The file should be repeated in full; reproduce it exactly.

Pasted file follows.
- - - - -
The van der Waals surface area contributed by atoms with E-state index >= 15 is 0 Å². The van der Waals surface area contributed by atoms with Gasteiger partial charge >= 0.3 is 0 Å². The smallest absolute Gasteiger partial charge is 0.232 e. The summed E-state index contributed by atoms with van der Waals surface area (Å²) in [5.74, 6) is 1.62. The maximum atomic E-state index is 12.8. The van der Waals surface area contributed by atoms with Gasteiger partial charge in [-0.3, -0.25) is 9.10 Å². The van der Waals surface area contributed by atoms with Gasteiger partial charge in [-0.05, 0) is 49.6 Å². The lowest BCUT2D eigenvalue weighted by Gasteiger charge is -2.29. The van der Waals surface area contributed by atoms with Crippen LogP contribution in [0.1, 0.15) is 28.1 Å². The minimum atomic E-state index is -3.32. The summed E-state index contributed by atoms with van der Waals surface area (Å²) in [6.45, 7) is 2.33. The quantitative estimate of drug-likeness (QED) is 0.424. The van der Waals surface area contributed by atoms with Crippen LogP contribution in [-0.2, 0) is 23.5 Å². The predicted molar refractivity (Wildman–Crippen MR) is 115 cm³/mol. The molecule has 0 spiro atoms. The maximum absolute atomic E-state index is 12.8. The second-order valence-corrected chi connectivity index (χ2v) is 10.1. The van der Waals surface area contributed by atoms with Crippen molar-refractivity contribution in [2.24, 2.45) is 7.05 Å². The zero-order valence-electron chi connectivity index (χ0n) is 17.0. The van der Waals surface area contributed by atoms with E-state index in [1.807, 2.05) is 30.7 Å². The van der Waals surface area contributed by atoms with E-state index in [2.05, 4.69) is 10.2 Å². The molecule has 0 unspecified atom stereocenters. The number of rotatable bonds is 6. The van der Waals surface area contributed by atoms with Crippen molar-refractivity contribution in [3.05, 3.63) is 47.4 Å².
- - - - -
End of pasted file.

The van der Waals surface area contributed by atoms with E-state index >= 15 is 0 Å². The van der Waals surface area contributed by atoms with Gasteiger partial charge >= 0.3 is 0 Å². The smallest absolute Gasteiger partial charge is 0.232 e. The summed E-state index contributed by atoms with van der Waals surface area (Å²) in [5.74, 6) is 1.62. The maximum atomic E-state index is 12.8. The van der Waals surface area contributed by atoms with Gasteiger partial charge in [-0.3, -0.25) is 9.10 Å². The van der Waals surface area contributed by atoms with Gasteiger partial charge in [-0.05, 0) is 49.6 Å². The lowest BCUT2D eigenvalue weighted by Gasteiger charge is -2.29. The van der Waals surface area contributed by atoms with Crippen LogP contribution in [0.1, 0.15) is 28.1 Å². The minimum atomic E-state index is -3.32. The summed E-state index contributed by atoms with van der Waals surface area (Å²) in [6.45, 7) is 2.33. The quantitative estimate of drug-likeness (QED) is 0.424. The van der Waals surface area contributed by atoms with Crippen LogP contribution in [-0.2, 0) is 23.5 Å². The predicted molar refractivity (Wildman–Crippen MR) is 115 cm³/mol. The molecule has 0 spiro atoms. The maximum absolute atomic E-state index is 12.8. The second-order valence-corrected chi connectivity index (χ2v) is 10.1. The van der Waals surface area contributed by atoms with Crippen molar-refractivity contribution in [2.24, 2.45) is 7.05 Å². The zero-order valence-electron chi connectivity index (χ0n) is 17.0. The van der Waals surface area contributed by atoms with E-state index in [1.807, 2.05) is 30.7 Å². The van der Waals surface area contributed by atoms with E-state index in [2.05, 4.69) is 10.2 Å². The molecule has 0 unspecified atom stereocenters. The number of rotatable bonds is 6. The van der Waals surface area contributed by atoms with Crippen molar-refractivity contribution in [3.05, 3.63) is 47.4 Å².